📊 Awesome Data Resources 🚀
Here are awesome data resources just for you! 🎉
Greetings! I hope your are well! ❤️ This is the monthly-ish email with great data science resources from Jeff Hale.
If this message was forwarded to you, you can go ahead and subscribe at dataawesome.com - and give a thank you to the sender! 😀
Everything below is designed to help you sharpen your data skills and everything has a lot of awesome!
Let's get right to it! 🚀
Awesome articles 💻
I was already planning to feature Randy Au as an awesome person to follow in this newsletter, and then he wrote this great article on the importance of doing “good enough” work in data science. It's a philosophy I strongly agree with!
Amanda Makulec was also slated as a great person to follow. Then I found her excellent Ten Considerations Before You Create Another Chart About COVID-19. Definitely worth a read if you're thinking about contributing in the space.
Awesome explanatory videos 🖥
3Blue1Brown is a YouTube video channel with awesome explanatory videos on math, physics, and machine learning. Their Essence of Linear Algebra videos are the best narrated visual explanation on the topic I have found!
Awesome visualization and package 🖼
I previously recommended Ken Petrou as a great person to follow. He recently released the Python bar chart race package. It's very cool. You can make a bar chart race with Matplotlib under the hood in just a few lines of code. He's adding support for Plotly now. I used the package to quickly build a bar chart race that you can see in this Kaggle kernel.
Awesome COVID-19 dashboard 📊
The covidexitstrategy.org has the most comprehensive dashboards showing trends in US state-level data for testing, cases, deaths, and resource use that I have seen. Scroll down the page a bit to see a wealth of information. One thing that would be a nice enhancement is the option for per-capita figures. Hat tip to Amanda Makulec for pointing me toward it.
Awesome unsolicited advice 🗣
It's graduation season, so it only seems fitting I should share some awesome unsolicited advice. Kevin Kelly's 68 Bits of Unsolicited Advice has a lot of gems in it. 💎 Hat tip to Conor Dewey for pointing me toward it.
Awesome books for learning data science 📖
If you or someone you know is looking to learn pandas, check out my Memorable Pandas ebook. It's available for free while it's in pre-release, so download the .pdf and .epub versions! If you previously downloaded it, make sure you go grab the latest version. I have just one ask when you read it: please let me know any constructive feedback you have. Thank you! 🎉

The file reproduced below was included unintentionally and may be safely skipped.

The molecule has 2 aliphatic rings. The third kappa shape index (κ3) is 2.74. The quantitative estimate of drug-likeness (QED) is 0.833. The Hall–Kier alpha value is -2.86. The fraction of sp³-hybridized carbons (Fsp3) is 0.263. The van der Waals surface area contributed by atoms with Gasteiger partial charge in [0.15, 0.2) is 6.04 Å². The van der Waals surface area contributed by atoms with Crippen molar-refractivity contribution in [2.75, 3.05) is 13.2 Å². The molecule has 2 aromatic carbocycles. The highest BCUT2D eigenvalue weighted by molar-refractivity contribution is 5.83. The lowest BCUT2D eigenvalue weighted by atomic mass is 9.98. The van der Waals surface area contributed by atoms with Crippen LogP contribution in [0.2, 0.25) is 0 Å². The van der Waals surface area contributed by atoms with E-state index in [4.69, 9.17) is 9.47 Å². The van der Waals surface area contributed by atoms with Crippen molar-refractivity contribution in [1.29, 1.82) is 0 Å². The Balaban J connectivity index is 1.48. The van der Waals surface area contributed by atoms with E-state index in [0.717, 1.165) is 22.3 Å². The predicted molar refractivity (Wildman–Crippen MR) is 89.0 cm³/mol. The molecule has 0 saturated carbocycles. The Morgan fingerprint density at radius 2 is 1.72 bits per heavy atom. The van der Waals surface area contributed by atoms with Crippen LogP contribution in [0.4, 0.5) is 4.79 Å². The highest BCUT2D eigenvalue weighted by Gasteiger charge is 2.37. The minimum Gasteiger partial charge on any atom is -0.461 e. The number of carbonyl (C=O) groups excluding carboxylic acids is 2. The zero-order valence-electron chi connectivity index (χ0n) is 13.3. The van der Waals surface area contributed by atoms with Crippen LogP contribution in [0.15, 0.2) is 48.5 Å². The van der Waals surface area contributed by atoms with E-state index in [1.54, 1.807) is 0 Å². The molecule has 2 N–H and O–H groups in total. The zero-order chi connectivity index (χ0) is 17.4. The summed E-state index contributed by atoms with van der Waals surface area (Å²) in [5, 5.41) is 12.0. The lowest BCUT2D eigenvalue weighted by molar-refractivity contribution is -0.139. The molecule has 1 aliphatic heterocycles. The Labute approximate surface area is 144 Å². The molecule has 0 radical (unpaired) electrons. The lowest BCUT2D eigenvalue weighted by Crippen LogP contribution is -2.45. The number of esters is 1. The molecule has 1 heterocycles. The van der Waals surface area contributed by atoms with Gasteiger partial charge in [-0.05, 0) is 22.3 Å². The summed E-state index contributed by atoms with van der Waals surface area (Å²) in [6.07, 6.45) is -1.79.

Awesome keyboard shortcut ⌨️
If you are brand new to the terminal, the up arrow is your new best friend. 😀 Use it to cycle through the previous commands you have run. ⬆️ This tip might seem very basic if you've been programming for a while, but I often seem my data science students forget to use it to save keystrokes at the terminal.
Awesome people to follow
Randy Au's Counting Stuff newsletter is definitely worth subscribing to! I mentioned one of his articles above, and also highly recommend his articles on speeding up SQL queries, Git learning resources, and why it's okay to use spreadsheets in data science. He's prolific and thoughtful. Randy has the cool, nerdy-sounding job title of Quantitative UX Researcher at Google Cloud Platform. 🤓
Amanda Makulec's name showed up a few times above. She writes and presents great content about data visualization. 🎨 She has a special focus on making sure data visualizations are done responsibly. Amanda is the Senior Data Visualization Lead at Excella consulting. Fun fact: she's also a fellow organizer in the Washington DC MeetUp scene - both Data Vizualization DC and Data Science DC are under the Data Community DC umbrella.
What I've been working on 🛠
It's been a busy month! Here are a few resources I made that you might find useful:
Scikit-learn 0.23 was released on May 12. In this article I highlight the key improvements so you can be in the know. 👍
I wrote a three-part series on the 7 most common classification metrics. Articles 1 and 2 were released recently and article 3 is coming out momentarily. Follow me on Medium so you get notified when it drops.
I released an article on setting up your Python package docs and automating their builds with Read the Docs. The process is a bit of a pain, so hopefully this article will folks a lot of time. ⏱ This is the third article in a series showing you how to create an open source Python package.